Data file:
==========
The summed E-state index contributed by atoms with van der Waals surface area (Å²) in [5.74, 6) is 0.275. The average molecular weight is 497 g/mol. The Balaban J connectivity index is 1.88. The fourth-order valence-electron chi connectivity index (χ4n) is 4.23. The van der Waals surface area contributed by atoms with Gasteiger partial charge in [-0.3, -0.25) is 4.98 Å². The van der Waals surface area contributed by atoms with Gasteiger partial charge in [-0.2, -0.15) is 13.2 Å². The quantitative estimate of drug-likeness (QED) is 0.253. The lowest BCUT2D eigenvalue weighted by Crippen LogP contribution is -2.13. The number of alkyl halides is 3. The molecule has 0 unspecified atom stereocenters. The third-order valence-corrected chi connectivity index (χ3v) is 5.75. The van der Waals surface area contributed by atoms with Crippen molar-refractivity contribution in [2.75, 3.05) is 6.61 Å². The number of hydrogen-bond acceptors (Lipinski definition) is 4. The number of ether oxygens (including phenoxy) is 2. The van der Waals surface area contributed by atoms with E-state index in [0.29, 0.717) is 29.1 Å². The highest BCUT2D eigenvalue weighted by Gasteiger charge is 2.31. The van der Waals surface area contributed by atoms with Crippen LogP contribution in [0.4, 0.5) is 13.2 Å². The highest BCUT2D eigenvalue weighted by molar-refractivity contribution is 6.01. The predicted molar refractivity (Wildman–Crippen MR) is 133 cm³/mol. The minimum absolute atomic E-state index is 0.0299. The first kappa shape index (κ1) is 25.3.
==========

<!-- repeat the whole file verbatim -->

The summed E-state index contributed by atoms with van der Waals surface area (Å²) in [5.74, 6) is 0.275. The average molecular weight is 497 g/mol. The Balaban J connectivity index is 1.88. The fourth-order valence-electron chi connectivity index (χ4n) is 4.23. The van der Waals surface area contributed by atoms with Gasteiger partial charge in [-0.3, -0.25) is 4.98 Å². The van der Waals surface area contributed by atoms with Gasteiger partial charge in [-0.2, -0.15) is 13.2 Å². The quantitative estimate of drug-likeness (QED) is 0.253. The lowest BCUT2D eigenvalue weighted by Crippen LogP contribution is -2.13. The number of alkyl halides is 3. The molecule has 0 unspecified atom stereocenters. The third-order valence-corrected chi connectivity index (χ3v) is 5.75. The van der Waals surface area contributed by atoms with Crippen molar-refractivity contribution in [2.75, 3.05) is 6.61 Å². The number of hydrogen-bond acceptors (Lipinski definition) is 4. The number of ether oxygens (including phenoxy) is 2. The van der Waals surface area contributed by atoms with E-state index in [0.29, 0.717) is 29.1 Å². The highest BCUT2D eigenvalue weighted by Gasteiger charge is 2.31. The van der Waals surface area contributed by atoms with Crippen LogP contribution in [0.4, 0.5) is 13.2 Å². The highest BCUT2D eigenvalue weighted by molar-refractivity contribution is 6.01. The predicted molar refractivity (Wildman–Crippen MR) is 133 cm³/mol. The minimum absolute atomic E-state index is 0.0299. The first kappa shape index (κ1) is 25.3.